Federal agency starts investigation of Family Ties and Niesen
March 10, 2013
By KAREN VELIE, JOSH FRIEDMAN and DANIEL BLACKBURN
(Editor’s note: This is the eighth in a series about San Luis Obispo County Homeless Services and the nonprofits managing the program.)
Federal officials launched a probe of Family Ties, the nonprofit that has been at the heart of a CalCoastNews investigative series into the treatment of the homeless in San Luis Obispo County.
The investigation centers on the activities of Family Ties and its head, Lisa Niesen, since November of last year, Social Security documents show.
The Social Security Administration is referring the case to the Office of the Inspector General (OIG) to conduct the investigations, the attorney for a former client of the nonprofit said. According to its website, the OIG, based in Washington, D.C., is designed “to prevent and detect waste, fraud, abuse, and mismanagement” in Social Security Administration programs.
OIG officials will not confirm or deny an active investigation.
But Cliff Anderson, a former client of Family Ties, and his attorney Stew Jenkins, said an employee of SSA informed them last week that the OIG will be asked to investigate how Family Ties is managing its accounts.
An exclusive CalCoastNews investigation reveals that complaints of missing funds with Family Ties go back at least five years, complaints that at the time appear not to have prompted an investigation.
While working as the city coordinator for the Salvation Army, Hildy Gal, a social worker, spoke with a previously homeless man who said he was unable to pay his bills and eat on his meager income. While going over the man’s accounts, Gal said she discovered Family Ties was saving a portion of his income each month even though the man had already been placed in housing.
“He got $200 a month to pay his bills,” Gal said. “He didn’t have enough for food and his electric bills. He didn’t have enough money for anything.”
Gal tried to get Niesen to refund the portion that Family Ties had kept, she said.
“I asked for his money back and Lisa Niesen gave him some back, but not all of it,” Gal said.
Gal then reported those Family Ties issues to Social Security Administration officials, San Luis Obispo County and Transitions Mental Health, she said.
“I was told by a man at Transitions that Lisa Niesen was very powerful and they did not want to cross her,” Gal said.
CalCoastNews began a series on Family Ties and the Community Action Partnership of San Luis Obispo (CAPSLO) after learning Anderson had signed over more than $40,000 in Social Security payments to the nonprofit over a four year period.
CAPSLO, the primary provider of homeless services in the county, requires its clients in case management to provide 50 to 70 percent of their income to CAPSLO or — if a person is on Social Security — to make Family Ties their representative payee.
According to Social Security documents, Family Ties manages bank accounts and makes payments on behalf of its clients. CAPSLO case managers then prepare monthly budgets and are charged with assuring clients’ needs are met. When a client wants to make a request for money or an accounting of their funds, they go to their case manager.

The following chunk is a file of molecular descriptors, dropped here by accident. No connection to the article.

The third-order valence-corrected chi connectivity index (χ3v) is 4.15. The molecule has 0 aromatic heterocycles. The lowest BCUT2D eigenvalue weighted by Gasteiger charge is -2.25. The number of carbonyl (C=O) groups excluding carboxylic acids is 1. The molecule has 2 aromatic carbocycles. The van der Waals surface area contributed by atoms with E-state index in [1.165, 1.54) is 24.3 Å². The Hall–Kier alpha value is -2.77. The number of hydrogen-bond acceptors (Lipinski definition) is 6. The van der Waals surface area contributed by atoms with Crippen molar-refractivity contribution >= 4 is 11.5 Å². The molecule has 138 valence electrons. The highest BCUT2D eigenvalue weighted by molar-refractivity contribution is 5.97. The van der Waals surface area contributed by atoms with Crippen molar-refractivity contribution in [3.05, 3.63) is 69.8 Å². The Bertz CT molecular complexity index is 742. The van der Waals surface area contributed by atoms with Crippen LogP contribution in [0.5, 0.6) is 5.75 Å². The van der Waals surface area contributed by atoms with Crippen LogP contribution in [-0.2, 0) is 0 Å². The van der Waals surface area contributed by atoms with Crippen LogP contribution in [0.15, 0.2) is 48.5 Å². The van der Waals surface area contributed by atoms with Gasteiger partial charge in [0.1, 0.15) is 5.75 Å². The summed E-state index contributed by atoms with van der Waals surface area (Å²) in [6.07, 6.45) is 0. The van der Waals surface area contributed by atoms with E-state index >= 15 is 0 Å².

In 2009, Cliff Anderson agreed to make Family Ties his representative payee after becoming homeless in the aftermath of a fire at his apartment.
In late January, Anderson asked his CAPLSO case manager for money to buy a pair of shoes. When rebuffed, he asked for an accounting of his remaining funds, release from case management and for the return of his remaining monies.
Niesen, president of Family Ties and San Luis Obispo County’s chief deputy public guardian, has not returned any money to Anderson though CAPSLO officials promise that people on case management will have their money returned to them within 24 hours.
As Anderson’s payee, Niesen is required to assure funds are spent on a timely basis for a client’s ongoing needs. Federal laws require that people on SSI disability save no more than $2,000.
Because Family Ties failed to follow federal laws and retained more than $5,000 of Anderson’s money while serving as his fiduciary, his Social Security disability benefits have recently been suspended. As a result of his canceled benefits and Niesen’s failure to provide him his funds, Anderson is unable to pay for food or lodging.
Jenkins and another concerned citizen provided funds for two months rent and a handful of county residents have provided the former chef with groceries and other necessities.
Earlier this week, through her attorney Joesph Diehl, Niesen provided CalCoastNews a register of Anderson’s Social Security income and checks written. The documents provided by Niesen were only a portion of those requested by CalCoastNews.
According to Niesen’s records, she returned $4,875 of Anderson’s money to Social Security on Feb. 16, even though Social Security does not report receiving the money until Feb. 26.
The register shows $403 left in Anderson’s Family Ties account.
On Feb. 4, the same day CalCoastNews first reported that Family Ties had more than $2,000 of Anderson’s money, Niesen wrote a check out of his account for a burial plot that she later voided, according to the register.
Purchasing a burial plot requires the client’s permission, an authorization Anderson said he did not give.
“What a kick in the pants,” Anderson said. “My family knows I want to be cremated and my ashes are to be sprinkled out on the family farm.”